Spag17 deficiency results in skeletal malformations and bone abnormalities

Maria Eugenia Teves, Gobalakrishnan Sundaresan, David J. Cohen, Sharon L. Hyzy, Illya Kajan, Melissa Maczis, Zhibing Zhang, Richard M. Costanzo, Jamal Zweit, Zvi Schwartz, Barbara D. Boyan, Jerome F. Strauss

Research output: Contribution to journalArticle

13 Scopus citations

Abstract

Height is the result of many growth and development processes. Most of the genes associated with height are known to play a role in skeletal development. Single-nucleotide polymorphisms in the SPAG17 gene have been associated with human height. However, it is not clear how this gene influences linear growth. Here we show that a targeted mutation in Spag17 leads to skeletal malformations. Hind limb length in mutants was significantly shorter than in wild-type mice. Studies revealed differences in maturation of femur and tibia suggesting alterations in limb patterning. Morphometric studies showed increased bone formation evidenced by increased trabecular bone area and the ratio of bone area to total area, leading to reductions in the ratio of marrow area/total area in the femur. Micro-CTs and von Kossa staining demonstrated increased mineral in the femur. Moreover, osteocalcin and osterix were more highly expressed in mutant mice than in wild-type mice femurs. These data suggest that femur bone shortening may be due to premature ossification. On the other hand, tibias appear to be shorter due to a delay in cartilage and bone development. Morphometric studies showed reduction in growth plate and bone formation. These defects did not affect bone mineralization, although the volume of primary bone and levels of osteocalcin and osterix were higher. Other skeletal malformations were observed including fused sternebrae, reduced mineralization in the skull, medial and metacarpal phalanges. Primary cilia from chondrocytes, osteoblasts, and embryonic fibroblasts (MEFs) isolated from knockout mice were shorter and fewer cells had primary cilia in comparison to cells from wild-type mice. In addition, Spag17 knockdown in wild-type MEFs by Spag17 siRNA duplex reproduced the shorter primary cilia phenotype. Our findings disclosed unexpected functions for Spag17 in the regulation of skeletal growth and mineralization, perhaps because of its role in primary cilia of chondrocytes and osteoblasts.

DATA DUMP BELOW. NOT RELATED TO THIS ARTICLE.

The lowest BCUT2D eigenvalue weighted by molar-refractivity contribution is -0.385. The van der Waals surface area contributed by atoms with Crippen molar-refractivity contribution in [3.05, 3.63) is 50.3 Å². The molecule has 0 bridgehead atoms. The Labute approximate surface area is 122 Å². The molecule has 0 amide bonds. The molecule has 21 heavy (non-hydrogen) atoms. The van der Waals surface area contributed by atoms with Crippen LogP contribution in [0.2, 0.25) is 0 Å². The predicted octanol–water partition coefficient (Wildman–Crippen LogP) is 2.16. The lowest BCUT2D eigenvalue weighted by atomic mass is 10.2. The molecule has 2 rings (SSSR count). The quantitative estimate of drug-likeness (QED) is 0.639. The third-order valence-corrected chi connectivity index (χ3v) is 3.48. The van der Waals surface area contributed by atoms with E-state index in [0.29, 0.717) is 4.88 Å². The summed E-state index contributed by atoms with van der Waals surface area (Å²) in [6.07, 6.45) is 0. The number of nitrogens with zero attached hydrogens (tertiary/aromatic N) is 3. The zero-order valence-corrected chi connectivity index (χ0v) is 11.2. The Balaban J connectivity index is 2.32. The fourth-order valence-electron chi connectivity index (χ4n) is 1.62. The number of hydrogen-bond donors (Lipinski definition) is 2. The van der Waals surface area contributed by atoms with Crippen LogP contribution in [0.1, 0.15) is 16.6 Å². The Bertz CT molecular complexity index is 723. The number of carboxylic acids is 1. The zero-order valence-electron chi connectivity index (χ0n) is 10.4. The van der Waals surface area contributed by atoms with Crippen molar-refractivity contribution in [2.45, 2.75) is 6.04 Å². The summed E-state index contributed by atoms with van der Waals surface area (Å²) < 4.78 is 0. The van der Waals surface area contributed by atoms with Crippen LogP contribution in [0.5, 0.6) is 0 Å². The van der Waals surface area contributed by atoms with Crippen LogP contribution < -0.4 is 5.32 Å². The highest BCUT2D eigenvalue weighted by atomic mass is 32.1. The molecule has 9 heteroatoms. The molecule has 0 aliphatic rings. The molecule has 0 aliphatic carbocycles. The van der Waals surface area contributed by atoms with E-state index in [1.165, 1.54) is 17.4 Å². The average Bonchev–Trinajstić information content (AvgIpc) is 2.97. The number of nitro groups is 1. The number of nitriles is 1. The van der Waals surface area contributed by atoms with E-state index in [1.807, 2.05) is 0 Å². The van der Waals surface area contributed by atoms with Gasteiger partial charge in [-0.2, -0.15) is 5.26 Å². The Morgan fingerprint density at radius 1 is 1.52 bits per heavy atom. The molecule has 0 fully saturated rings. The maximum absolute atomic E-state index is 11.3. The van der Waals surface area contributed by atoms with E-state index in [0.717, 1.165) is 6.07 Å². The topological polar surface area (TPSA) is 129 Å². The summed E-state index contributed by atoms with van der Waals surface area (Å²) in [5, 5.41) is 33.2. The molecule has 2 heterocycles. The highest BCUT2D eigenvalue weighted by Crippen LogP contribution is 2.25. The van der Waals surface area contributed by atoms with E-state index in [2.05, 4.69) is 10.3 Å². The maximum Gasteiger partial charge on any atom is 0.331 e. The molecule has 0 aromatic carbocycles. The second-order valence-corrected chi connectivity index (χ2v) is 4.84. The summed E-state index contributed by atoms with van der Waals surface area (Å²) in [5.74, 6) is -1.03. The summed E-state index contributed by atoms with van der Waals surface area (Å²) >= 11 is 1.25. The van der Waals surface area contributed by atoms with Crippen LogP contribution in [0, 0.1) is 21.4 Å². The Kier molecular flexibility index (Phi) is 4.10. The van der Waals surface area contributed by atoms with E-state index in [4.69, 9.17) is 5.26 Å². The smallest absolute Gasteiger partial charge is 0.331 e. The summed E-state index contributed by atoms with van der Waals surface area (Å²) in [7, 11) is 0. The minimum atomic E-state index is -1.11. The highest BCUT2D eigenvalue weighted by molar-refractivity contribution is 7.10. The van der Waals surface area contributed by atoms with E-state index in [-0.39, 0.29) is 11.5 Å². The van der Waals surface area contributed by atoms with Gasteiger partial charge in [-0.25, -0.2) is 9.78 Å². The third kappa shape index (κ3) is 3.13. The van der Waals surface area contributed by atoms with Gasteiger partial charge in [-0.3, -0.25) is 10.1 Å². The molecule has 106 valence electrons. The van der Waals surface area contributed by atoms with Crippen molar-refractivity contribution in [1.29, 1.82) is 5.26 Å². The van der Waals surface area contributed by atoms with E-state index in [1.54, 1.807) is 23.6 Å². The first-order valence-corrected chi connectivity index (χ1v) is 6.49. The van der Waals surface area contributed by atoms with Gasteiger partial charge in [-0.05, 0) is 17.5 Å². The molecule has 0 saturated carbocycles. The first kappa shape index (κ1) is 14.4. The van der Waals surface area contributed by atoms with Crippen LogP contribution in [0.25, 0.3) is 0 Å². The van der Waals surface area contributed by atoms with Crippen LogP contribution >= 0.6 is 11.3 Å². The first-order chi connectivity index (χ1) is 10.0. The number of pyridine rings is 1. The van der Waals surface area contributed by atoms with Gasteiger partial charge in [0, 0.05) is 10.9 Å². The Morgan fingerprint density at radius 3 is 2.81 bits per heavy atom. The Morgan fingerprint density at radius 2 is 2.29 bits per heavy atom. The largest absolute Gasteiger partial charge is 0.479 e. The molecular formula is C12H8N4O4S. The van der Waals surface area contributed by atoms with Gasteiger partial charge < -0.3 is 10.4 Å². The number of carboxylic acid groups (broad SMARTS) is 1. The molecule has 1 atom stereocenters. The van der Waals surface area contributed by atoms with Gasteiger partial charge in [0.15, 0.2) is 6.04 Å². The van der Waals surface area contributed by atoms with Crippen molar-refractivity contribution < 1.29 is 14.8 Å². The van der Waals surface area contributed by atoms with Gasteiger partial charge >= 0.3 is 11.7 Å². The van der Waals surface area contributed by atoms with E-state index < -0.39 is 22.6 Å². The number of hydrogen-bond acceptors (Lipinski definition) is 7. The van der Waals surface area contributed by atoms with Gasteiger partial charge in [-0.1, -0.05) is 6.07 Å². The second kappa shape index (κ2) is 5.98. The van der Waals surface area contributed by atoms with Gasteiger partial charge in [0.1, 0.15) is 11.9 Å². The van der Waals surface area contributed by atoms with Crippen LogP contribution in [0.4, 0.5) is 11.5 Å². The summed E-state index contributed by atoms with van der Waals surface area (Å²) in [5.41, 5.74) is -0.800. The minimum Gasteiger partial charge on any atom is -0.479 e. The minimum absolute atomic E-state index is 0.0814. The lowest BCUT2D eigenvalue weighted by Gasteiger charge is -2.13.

Original languageEnglish (US)
Article numbere0125936
JournalPloS one
Volume10
Issue number5
DOIs
StatePublished - May 2015

ASJC Scopus subject areas

  • Biochemistry, Genetics and Molecular Biology(all)
  • Agricultural and Biological Sciences(all)
  • General

Fingerprint Dive into the research topics of 'Spag17 deficiency results in skeletal malformations and bone abnormalities'. Together they form a unique fingerprint.

  • Cite this

    Teves, M. E., Sundaresan, G., Cohen, D. J., Hyzy, S. L., Kajan, I., Maczis, M., Zhang, Z., Costanzo, R. M., Zweit, J., Schwartz, Z., Boyan, B. D., & Strauss, J. F. (2015). Spag17 deficiency results in skeletal malformations and bone abnormalities. PloS one, 10(5), [e0125936]. https://doi.org/10.1371/journal.pone.0125936